The har gow and siu mai were by far the best I've had in Chinatown, which compared to places like You's and Louie's isn't much, but still good nevertheless. The beef balls we had were very beefy tasting despite the fact that I didn't actually see anything that resembled meat. Instead, they were a dark color and had that weird consistency that the shrimp and fish balls have.

Those balls truly scare me. Perhaps it's been all of the horror stories I've heard of the fish balls at the Tonga Room.

All in all, our total bill was $14. Not bad considering the amount of food we ordered. Most importantly, I came away totally smitten by the Chrysanthemum tea. My other two winners were (yes) the chicken feet (fun to eat) and the beef tripe; consider my fear of them gone.

The whole time "K" and I sat talking about food and what type of work he was going to look for next, I kept anticipating that he was going to launch into a tirade against my boss and co-workers. Or maybe say how he never liked the job and what a pathetic company it was to work for, etc. Thankfully, he didn't. But that impending sense of "is he going to lose his shit" did hang in the air the whole time. If he had gone ballistic, I could sympathize, since my boss can be an impatient asshole on occasion. And in fact, some of those occasions have been him barking demands at "K".

I've been to plenty of lunches for co-workers who were quitting and moving on to other jobs or places, but this was the first lunch I've had with a co-worker who got fired. Maybe I wouldn't have be so inclined to ask "K" to lunch had he been one of those types of co-workers you pray day in and day out to get supremely shit-canned.

The hard part was that, while everyone seemed to agree that "K's" performance "wasn't a good match", "K" personally was.

To make lunch that day feel even more uncomfortable, it seems my favorite Bahn Mi joint has closed. As "K" and I were walking to Gold Mountain, we passed its newspaper-upped windows, looking as if it had been closed for months when only last week I was sitting inside.



Monday, September 05, 2005

Bulls and Olives

This weekend we went down to the Central Valley to stay with Karen, but also to go to a bullfight on Sunday in Escalon.

This was to be my third bullfight and Bruce's second. Our friend Seth and some of his friends were also organizing a posse from the Bay Area to meet us there. Like last time, I wanted to bring a bottle of port and some Portuguese cookies, only this time I didn't have time to make the cookies.

This led to some desperate searching of Portuguese bakeries open past 2 PM on Saturdays. After calling around and giving up, I spotted a bakery open in Hilmar as we were on our way to a quilting store there (Karen's been bit by the quilting bug in a big way). The Hilmar Portuguese Bakery was a bare bones operation, but they had what we needed, as well as some things that we might have to buy on a future visit. Here I found some nice looking bacalhau, or salt cod, for around $9 a pound. They also had some freshly baked sweet bread, Portuguese sardines, olive oil, and a lot of other imported items.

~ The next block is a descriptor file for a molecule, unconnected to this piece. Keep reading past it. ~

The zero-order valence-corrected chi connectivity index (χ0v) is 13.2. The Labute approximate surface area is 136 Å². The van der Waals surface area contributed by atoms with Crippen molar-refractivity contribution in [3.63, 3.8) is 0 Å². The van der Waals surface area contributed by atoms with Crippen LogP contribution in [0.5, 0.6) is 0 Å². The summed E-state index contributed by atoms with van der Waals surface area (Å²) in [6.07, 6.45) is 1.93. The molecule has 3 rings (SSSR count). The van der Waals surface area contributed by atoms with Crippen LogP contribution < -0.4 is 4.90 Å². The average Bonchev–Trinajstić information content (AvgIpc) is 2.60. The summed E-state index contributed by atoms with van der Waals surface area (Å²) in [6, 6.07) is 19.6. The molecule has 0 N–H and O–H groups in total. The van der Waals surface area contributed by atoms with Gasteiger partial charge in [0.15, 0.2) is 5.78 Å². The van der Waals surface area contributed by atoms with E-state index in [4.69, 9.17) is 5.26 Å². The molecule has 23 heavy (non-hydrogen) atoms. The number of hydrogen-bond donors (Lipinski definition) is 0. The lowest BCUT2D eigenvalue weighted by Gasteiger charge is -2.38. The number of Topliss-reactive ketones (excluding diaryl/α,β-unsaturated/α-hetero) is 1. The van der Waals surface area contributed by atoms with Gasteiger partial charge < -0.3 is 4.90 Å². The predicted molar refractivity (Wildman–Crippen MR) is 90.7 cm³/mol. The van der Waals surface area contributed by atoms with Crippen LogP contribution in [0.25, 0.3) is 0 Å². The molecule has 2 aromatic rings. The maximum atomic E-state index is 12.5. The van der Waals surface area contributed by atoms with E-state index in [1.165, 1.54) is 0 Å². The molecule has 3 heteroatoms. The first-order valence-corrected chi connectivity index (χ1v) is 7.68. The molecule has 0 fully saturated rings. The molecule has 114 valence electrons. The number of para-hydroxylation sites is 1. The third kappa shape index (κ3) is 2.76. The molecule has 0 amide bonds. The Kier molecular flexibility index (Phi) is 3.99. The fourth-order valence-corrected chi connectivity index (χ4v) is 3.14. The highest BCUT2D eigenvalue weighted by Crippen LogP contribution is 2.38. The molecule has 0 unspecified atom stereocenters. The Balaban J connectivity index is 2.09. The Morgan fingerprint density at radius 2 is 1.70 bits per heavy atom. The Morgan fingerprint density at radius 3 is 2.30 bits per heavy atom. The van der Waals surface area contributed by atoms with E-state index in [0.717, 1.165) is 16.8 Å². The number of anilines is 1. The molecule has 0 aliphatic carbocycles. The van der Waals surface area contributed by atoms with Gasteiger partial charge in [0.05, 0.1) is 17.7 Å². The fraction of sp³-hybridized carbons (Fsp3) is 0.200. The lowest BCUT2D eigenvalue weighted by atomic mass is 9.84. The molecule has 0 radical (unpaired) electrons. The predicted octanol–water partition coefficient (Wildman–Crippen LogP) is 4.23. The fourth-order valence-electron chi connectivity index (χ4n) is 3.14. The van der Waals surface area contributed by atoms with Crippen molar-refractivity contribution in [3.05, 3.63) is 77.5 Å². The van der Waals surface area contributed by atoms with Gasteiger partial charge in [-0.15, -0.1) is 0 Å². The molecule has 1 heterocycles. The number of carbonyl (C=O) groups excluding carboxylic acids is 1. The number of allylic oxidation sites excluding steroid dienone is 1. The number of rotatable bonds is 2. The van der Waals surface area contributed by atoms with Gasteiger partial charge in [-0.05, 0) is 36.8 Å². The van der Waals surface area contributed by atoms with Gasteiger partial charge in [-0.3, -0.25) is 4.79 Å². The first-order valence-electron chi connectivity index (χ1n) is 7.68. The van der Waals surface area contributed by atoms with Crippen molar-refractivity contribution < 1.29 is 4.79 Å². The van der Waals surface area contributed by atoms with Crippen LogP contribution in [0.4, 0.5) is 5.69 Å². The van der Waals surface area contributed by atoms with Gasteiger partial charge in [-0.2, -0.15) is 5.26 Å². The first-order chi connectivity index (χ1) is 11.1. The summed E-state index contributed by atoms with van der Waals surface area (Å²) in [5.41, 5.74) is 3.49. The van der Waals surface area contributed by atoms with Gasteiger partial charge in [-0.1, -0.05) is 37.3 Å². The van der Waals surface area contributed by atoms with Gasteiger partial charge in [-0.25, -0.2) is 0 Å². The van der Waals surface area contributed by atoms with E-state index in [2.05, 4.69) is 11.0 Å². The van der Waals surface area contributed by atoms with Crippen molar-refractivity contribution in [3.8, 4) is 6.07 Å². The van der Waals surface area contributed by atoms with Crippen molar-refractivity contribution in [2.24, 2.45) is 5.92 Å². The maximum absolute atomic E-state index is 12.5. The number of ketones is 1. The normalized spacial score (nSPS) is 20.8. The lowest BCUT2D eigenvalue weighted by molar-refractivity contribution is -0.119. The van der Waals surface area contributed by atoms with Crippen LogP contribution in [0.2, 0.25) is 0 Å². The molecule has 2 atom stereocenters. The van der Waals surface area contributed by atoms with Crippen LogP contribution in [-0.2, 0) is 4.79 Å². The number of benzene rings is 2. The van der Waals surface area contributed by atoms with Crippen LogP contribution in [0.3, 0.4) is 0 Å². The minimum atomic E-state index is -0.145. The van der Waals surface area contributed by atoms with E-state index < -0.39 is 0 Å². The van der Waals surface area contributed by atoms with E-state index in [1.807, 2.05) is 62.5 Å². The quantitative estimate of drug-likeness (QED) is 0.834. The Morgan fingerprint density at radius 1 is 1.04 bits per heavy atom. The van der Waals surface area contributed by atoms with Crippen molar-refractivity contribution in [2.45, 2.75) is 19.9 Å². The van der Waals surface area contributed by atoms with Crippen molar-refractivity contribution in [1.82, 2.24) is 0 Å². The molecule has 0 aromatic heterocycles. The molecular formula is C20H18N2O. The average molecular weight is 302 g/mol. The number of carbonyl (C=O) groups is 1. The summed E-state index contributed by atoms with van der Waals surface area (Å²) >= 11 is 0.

We also found another Portuguese bakery that was open by chance while driving through Riverbank. This bakery is new and called 9 Islands Portuguese Bakery, no doubt an allusion to the 9 islands that make up the Azores. Most Portuguese immigrants in California, especially the Central Valley, hail from the Azores. Bruce's Great-Grandfather, Joe Enos Farias, was no exception. At the 9 Islands bakery, we found the hot pepper sauce that I had made earlier plus some different kinds of cookies. This bakery will also have to be another stop when we come back.

On Sunday, we stopped by the olive trees we picked from last year and picked about 13 and a half pounds of green olives. These we are going to cure with lye and then flavor with garlic, oregano, and lemon. I'll show you how I do this on another post.

The bullfight in Escalon was at a ring I have never been to. After driving a few miles outside of town, we spotted it on the left-hand side of the road. It was small and very low-tech and in order to get to it, we had to drive through an empy field. We were some of the first folks to arrive, and I noticed that some of those people were having pre-fight tailgate parties. Soon after, Seth and his posse showed up. Without wasting much time, we charged headon to the food tents to buy some of the great Portuguese food we had been dreaming about for the last few weeks. We weren't disappointed.

On the menu was a seafood plate featuring whole mackerel that had been battered and deep-fried, spiced and sauteed onions, sliced bread, and boiled potatoes with the hot pepper sauce. Also on the menu was the spicy, tomato-octopus soup and fried eel. At another tent they were selling real linguica sandwiches that had been grilled.